Following El Salvador’s move in September, the Central African Republic (CAR) this year became the second country to make Bitcoin legal tender. One of the world’s poorest states (ranking 188th of 189 on the UN’s Human Development Index), CAR is sorely in need of new economic strategies. This month, the country is formally introducing a new national digital currency project that will include a citizenship by investment program.
“For us, the formal economy is no longer an option,” said CAR President Faustin-Archange Touadéra last month during a launch event of the Sango Project, a crypto-initiative that promises to ameliorate “financial exclusion” in the country and drastically improve its economic prospects.
An initiative of the country’s national assembly, the Sango project “represents CAR’s efforts in creating the necessary conditions for a digital-first blockchain-based economy,” according to the official website.
The President has said that “Sango is not any regular cryptocurrency. It is the first attempt to have a sovereign National Digital Currency.”
The project includes the implementation of a national crypto-currency, Sango Coin, which is to be fractionally backed by bitcoin and used as the main medium of transaction with the CAR state.
Citizenship by investment to incentivize adoption of Sango Coin
The project is employing several strategies to encourage adoption of Sango Coin, including plans to create a “Crypto Island” near the country’s capital and a special economic zone in the metaverse, to help transform the country into the “first African crypto-hub” with zero taxation.
Perhaps the most notable tactic enlisted to drive adoption of the currency is the CAR government’s plans to open both residence and citizenship by investment programs that let applicants qualify by purchasing Sango Coin and “locking it in” for a period of several years, during which time the government holds the coins as collateral.
In the case of e-residence permits, applicants must lock in US$6,000 for a period of three years, while those who wish to qualify for citizenship must place US$60,000 worth of Sango Coin with the government for a period of five years. At the end of the term, the Sango Coin is returned to the investor, who may then dispose of it as he pleases.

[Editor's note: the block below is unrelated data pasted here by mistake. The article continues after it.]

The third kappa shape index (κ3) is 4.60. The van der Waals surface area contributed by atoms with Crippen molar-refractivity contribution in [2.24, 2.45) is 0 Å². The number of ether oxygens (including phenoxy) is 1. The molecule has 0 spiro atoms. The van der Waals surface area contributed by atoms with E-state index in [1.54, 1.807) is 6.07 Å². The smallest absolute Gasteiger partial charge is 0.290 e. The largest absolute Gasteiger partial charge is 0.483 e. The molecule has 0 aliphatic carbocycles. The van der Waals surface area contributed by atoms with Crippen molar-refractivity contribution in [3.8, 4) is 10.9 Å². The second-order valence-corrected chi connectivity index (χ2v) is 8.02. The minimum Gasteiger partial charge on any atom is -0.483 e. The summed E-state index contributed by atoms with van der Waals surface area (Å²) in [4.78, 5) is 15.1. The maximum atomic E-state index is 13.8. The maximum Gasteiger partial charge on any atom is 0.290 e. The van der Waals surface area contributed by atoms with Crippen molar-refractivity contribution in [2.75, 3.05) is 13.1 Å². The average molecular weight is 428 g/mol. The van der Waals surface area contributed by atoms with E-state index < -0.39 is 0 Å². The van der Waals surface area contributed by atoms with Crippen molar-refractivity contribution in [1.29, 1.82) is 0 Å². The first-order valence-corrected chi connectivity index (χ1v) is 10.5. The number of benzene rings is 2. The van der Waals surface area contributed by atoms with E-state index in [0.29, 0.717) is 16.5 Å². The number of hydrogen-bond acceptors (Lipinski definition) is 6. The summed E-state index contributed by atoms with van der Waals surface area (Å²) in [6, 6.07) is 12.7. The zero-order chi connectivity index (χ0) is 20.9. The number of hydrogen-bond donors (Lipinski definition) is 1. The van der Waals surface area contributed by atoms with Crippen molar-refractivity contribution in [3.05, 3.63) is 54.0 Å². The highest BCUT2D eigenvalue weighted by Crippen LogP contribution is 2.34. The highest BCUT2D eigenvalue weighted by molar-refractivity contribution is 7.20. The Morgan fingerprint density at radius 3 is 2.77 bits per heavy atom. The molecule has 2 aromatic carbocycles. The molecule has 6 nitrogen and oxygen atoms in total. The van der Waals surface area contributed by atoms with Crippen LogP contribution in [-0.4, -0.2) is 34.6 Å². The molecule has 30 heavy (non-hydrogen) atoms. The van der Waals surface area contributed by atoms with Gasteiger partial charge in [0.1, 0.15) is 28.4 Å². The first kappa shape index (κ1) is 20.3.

The government plans to implement the project in twelve distinct phases – or sales cycles – over a period of one year, ending on August 25th, 2023. The first cycle will include the granting of citizenship, e-residency, and landed property against Sango Coin denominated collaterals. In the case of land located in the Crypto City residential area, a collateral of US$40 per square meter is required.
Is the project viable and will investors actually receive citizenship?
International tax and immigration lawyer David Lesperance says his first question about the proposed program is “Can I see the legislation that states CAR citizenship is issued after such an investment?”
At present, the granting of citizenship in exchange for the acquisition of Sango Coin is not explicitly provided for in the country’s citizenship law. The law does, however, allow for the expedited naturalization of those who render “exceptional services” to CAR, a provision the government choose to apply at scale and on a standardized basis in the case of Sango investors. According to the project’s website, “updating the legal framework for citizenship, e-residence, land, and cryptocurrency industry” is slated to take place in Q3 this year, which is to say now.
“As a citizenship by investment product, there is insufficient information available on whether this has simply been an announcement or whether the proper legislative and administrative underpinnings have been put in place,” says Lesperance. “As a Crypto destination, it is at the same aspirational stage as Satoshi Island, AkonCity, Prospera, and El Salvador’s BitCoin City. In short, all dreamy mockups and no reality on the ground. Crypto enthusiasts are much better served going to existing Crypto friendly jurisdictions like Portugal, Puerto Rico and Miami, which have real restaurants to eat in; nightlife to entertain and suitable housing to rent or buy.”
Questions of legislative readiness aside, the low value of citizenship in CAR (citizens have visa-free access to only 49 countries, mostly in Africa) raise serious doubts about how the market will receive the CIP.
“Assuming [legislation] has been properly passed and offers real citizenship rather than honorary citizenship, you then have to look at its value proposition in the marketplace,” remarks Lesperance. “Given the low esteem and visa-free travel that is a reality for CAR passports, its price point is unrealistically high.”